Terence Davies – Past and Passion

Distant Voices, Still Lives

Terence Davies

UK 1988. 85 Min.
Color. DCP. E/df

It is said that evil people have no songs. This is a statement one might start questioning when faced with the kind of people who incessantly break into song in this film. That is, when they are not bad-mouthing each other, firing off abuse or even becoming physical – usually the men beating their wives or their children.
In his autobiographically inspired feature debut Distant Voices, Still Lives, Davies portrays a certain social class at a certain place at a certain time: in vignettes arranged as tableaux, he tells of the life of a working class family in 1940s and early 50s Liverpool. And he does so with a stylised, yes almost abstract gesture, which allows the universally human to emanate from the sociologically specific. It is as if the songs express dreams and longings, warm-hearted feelings and friendliness, while language is reserved for confrontation and thus for the harsher sides of reality. Understanding and sympathy are more likely to be found in songs, while a mute gaze describes the pains of everyday life. (as)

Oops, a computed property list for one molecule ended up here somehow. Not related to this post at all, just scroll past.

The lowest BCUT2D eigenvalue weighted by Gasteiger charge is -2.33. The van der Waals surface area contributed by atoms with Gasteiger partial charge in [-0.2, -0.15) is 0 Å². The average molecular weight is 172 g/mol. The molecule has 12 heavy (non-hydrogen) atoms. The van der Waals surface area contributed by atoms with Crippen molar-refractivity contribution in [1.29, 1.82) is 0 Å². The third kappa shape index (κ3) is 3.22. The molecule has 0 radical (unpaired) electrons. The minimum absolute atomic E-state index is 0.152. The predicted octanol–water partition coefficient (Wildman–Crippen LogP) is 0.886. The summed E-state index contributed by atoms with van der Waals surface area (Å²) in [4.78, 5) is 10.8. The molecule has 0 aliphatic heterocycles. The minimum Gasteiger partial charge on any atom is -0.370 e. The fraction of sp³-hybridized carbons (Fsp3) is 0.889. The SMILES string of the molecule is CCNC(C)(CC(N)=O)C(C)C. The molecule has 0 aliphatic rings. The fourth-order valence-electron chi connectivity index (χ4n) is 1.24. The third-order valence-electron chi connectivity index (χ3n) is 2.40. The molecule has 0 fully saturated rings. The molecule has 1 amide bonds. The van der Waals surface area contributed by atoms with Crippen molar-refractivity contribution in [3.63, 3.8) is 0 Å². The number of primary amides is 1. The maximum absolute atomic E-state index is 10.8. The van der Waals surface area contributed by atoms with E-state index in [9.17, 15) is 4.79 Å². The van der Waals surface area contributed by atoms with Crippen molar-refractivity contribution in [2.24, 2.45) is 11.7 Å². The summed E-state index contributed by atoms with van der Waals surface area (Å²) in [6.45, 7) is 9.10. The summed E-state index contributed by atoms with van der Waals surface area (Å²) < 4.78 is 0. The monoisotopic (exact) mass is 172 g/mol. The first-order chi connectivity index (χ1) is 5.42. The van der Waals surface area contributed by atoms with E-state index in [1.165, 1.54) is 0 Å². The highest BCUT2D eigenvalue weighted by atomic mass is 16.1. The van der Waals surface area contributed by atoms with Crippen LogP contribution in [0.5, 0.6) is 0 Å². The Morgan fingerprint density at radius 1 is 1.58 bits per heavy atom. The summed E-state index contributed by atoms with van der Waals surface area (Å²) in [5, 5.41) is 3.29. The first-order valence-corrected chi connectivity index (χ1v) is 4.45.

DirectorTerence Davies
ScreenplayTerence Davies
CinematographyWilliam Driver, Patrick Duval
EditingWilliam Driver
WithFred Dowie, Pete Postlethwaite, Dean Willliams, Angela Walsh
ProducersJennifer Howarth, Colin MacCabe

Terence Davies